Only Two States Had No Road Rage Shootings Over Decade

They were North and South Dakota; such shootings have surged nationally, however
By John Johnson,  Newser Staff
Posted May 12, 2024 6:29 AM CDT
Only Two States Had No Road Rage Shootings Over Decade
A memorial for Aiden Leos, a 6-year-old boy shot and killed in his mother’s car after a road rage incident on the 55 Freeway in Orange County, California, in 2021.   (Mark Rightmire/The Orange County Register via AP, File)

American roads are notably more dangerous than they were a decade ago in at least one respect: road rage shootings. An analysis in the Gun Violence Archive by the nonprofit Trace lays out the issue. Some of the stats:

  • Overall: In 2014, someone was shot in a road rage incident once every four days. In 2023, it was once every 18 hours. The raw numbers rose from 92 in 2014 to 481 last year. Over the entire decade, 3,095 people were shot, 777 of them fatally.
  • Worst city: Houston had the highest number of road rage incidents involving guns, logging 215 over the decade, including 207 in which someone was killed or wounded. That's more than double the next highest city (Memphis and San Antonio were tied at 107).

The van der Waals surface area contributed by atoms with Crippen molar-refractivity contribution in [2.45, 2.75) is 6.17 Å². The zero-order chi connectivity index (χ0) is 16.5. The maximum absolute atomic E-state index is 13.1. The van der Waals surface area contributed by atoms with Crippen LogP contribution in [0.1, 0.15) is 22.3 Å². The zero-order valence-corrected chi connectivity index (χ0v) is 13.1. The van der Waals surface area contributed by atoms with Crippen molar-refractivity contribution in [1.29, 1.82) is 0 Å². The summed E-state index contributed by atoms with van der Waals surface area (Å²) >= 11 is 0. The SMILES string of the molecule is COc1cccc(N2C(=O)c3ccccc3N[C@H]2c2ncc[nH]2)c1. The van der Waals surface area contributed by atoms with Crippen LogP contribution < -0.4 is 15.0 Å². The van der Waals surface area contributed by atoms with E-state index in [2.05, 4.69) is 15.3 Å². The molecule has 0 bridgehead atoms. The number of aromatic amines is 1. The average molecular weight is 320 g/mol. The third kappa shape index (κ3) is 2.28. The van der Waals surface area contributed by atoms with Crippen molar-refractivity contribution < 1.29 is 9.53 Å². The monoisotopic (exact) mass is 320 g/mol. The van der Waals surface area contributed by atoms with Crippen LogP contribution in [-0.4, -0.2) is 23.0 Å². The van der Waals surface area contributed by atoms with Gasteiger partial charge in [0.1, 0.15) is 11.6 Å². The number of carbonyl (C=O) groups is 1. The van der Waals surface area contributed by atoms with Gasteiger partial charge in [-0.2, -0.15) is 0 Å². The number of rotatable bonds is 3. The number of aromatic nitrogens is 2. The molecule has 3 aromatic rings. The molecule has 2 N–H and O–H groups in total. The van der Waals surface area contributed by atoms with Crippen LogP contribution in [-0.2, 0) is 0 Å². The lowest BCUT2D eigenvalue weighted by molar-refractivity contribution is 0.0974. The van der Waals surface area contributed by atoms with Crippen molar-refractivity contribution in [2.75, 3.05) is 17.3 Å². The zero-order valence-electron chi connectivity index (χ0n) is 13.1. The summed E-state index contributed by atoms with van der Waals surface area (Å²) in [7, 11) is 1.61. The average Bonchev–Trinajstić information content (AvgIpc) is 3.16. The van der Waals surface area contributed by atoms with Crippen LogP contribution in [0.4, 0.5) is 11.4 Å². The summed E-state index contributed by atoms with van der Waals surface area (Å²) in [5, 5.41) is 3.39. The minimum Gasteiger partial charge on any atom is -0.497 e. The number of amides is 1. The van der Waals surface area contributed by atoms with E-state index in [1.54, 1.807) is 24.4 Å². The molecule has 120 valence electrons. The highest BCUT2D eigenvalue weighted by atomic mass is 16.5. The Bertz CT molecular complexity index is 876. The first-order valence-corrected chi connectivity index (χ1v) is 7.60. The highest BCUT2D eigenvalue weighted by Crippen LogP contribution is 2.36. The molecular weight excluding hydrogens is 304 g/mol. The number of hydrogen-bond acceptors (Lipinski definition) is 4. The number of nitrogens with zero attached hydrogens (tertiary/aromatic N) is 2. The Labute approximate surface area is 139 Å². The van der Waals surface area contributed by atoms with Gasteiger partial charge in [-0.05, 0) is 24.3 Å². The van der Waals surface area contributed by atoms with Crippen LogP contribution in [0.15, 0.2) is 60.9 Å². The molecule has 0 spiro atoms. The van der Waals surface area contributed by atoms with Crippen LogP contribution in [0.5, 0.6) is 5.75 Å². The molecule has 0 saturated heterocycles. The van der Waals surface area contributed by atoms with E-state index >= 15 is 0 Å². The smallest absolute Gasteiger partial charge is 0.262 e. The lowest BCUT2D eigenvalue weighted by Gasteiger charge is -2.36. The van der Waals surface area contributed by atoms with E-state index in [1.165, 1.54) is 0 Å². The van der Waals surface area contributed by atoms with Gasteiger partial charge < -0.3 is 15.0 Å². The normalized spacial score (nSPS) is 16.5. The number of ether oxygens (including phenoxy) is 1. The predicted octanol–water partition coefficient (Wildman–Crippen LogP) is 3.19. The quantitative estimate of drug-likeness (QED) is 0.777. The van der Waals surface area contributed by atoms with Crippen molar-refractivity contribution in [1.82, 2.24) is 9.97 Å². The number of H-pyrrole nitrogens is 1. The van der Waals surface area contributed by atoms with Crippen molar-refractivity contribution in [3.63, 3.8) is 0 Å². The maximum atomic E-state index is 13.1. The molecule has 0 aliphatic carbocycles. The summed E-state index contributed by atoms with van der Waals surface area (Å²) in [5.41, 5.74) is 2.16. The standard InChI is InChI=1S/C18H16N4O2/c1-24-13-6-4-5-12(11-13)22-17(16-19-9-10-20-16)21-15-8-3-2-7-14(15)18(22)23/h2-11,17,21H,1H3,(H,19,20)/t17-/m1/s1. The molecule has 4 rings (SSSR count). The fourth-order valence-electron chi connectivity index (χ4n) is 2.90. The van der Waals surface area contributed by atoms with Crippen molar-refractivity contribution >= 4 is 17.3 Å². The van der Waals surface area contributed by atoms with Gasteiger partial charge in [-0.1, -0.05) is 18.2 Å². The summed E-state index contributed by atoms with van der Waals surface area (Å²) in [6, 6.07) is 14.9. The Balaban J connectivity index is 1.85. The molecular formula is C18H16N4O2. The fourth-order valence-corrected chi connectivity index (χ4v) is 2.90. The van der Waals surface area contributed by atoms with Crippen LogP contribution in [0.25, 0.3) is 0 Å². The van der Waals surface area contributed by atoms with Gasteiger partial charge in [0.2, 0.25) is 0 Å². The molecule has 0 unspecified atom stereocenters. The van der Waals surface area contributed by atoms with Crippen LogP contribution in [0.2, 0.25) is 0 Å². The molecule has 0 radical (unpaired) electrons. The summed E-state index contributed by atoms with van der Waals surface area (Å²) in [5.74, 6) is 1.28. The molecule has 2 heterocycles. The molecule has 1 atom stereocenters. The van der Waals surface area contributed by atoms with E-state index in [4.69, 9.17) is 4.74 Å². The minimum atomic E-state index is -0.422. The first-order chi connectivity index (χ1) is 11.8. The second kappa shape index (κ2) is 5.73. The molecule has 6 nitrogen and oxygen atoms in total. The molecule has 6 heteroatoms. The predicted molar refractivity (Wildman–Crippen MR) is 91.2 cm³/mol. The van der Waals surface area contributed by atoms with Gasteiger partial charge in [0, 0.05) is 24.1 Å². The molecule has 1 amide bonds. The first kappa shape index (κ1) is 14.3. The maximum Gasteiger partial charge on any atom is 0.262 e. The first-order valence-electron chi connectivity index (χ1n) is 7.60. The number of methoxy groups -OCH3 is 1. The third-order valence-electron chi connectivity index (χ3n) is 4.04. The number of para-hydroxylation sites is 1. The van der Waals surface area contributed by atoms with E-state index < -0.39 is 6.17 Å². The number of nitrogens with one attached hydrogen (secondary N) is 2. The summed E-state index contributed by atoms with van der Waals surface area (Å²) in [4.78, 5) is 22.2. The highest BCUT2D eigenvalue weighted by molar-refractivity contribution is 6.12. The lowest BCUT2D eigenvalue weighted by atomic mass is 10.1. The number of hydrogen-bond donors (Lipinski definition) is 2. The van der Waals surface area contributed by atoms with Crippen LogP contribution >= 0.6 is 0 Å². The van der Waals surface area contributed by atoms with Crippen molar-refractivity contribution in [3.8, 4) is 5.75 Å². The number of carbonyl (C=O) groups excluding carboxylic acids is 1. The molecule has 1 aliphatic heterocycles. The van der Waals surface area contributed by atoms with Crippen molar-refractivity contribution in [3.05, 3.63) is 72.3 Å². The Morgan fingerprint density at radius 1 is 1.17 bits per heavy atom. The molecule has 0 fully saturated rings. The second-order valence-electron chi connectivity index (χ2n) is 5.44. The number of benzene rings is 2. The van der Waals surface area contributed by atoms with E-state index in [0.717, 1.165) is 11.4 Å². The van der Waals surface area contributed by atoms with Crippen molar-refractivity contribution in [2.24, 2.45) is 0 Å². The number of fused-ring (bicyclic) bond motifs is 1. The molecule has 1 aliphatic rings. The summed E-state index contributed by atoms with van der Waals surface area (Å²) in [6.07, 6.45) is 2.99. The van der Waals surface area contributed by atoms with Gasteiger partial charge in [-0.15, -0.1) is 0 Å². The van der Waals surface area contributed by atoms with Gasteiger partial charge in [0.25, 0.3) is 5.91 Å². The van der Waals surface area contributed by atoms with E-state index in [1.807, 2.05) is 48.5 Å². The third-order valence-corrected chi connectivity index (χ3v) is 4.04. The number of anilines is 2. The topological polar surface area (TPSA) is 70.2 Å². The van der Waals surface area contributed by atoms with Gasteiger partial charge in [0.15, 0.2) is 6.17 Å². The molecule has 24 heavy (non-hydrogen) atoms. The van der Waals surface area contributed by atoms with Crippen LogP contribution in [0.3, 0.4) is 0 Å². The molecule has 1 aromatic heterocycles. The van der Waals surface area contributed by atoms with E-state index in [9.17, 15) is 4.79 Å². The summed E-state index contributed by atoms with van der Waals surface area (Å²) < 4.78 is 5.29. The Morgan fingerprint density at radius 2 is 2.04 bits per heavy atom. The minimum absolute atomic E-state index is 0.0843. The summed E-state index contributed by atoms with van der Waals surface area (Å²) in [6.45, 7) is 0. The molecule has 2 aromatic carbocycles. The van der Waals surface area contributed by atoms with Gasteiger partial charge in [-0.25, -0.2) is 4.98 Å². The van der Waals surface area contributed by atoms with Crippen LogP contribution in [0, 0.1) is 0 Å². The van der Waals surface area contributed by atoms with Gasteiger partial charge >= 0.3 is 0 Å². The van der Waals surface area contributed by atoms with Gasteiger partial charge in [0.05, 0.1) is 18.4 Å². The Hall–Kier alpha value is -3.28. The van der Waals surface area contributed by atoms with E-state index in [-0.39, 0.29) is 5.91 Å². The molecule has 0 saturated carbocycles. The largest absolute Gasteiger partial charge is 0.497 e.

• States: On a per-capita basis, the three states with the highest rate of gun-involved road rage over the decade were New Mexico, Tennessee, and Wisconsin. By raw numbers, Texas (741), Florida (488), and California (321) led in the number of incidents. The three lowest on a per-capita basis were New Jersey, New York, and Iowa. For raw numbers, it was South Dakota (8), North Dakota (7), and Wyoming (6).
  • Outliers: Only two states, North and South Dakota, had no road rage shootings in the decade. (They did have some incidents involving guns in which nobody was shot.)
  • Trend: Road rage incidents involving handguns began a pronounced spike in 2022, according to Dean DeSoto of the Community Alliance for Traffic Safety. That might be because people bought more guns during the pandemic, with more than 42 million manufactured for the US market in 2021-22, the highest figure ever in a two-year span.
Read the full story, which allows you to search cities and states for particulars. (Or read other longform recaps.)

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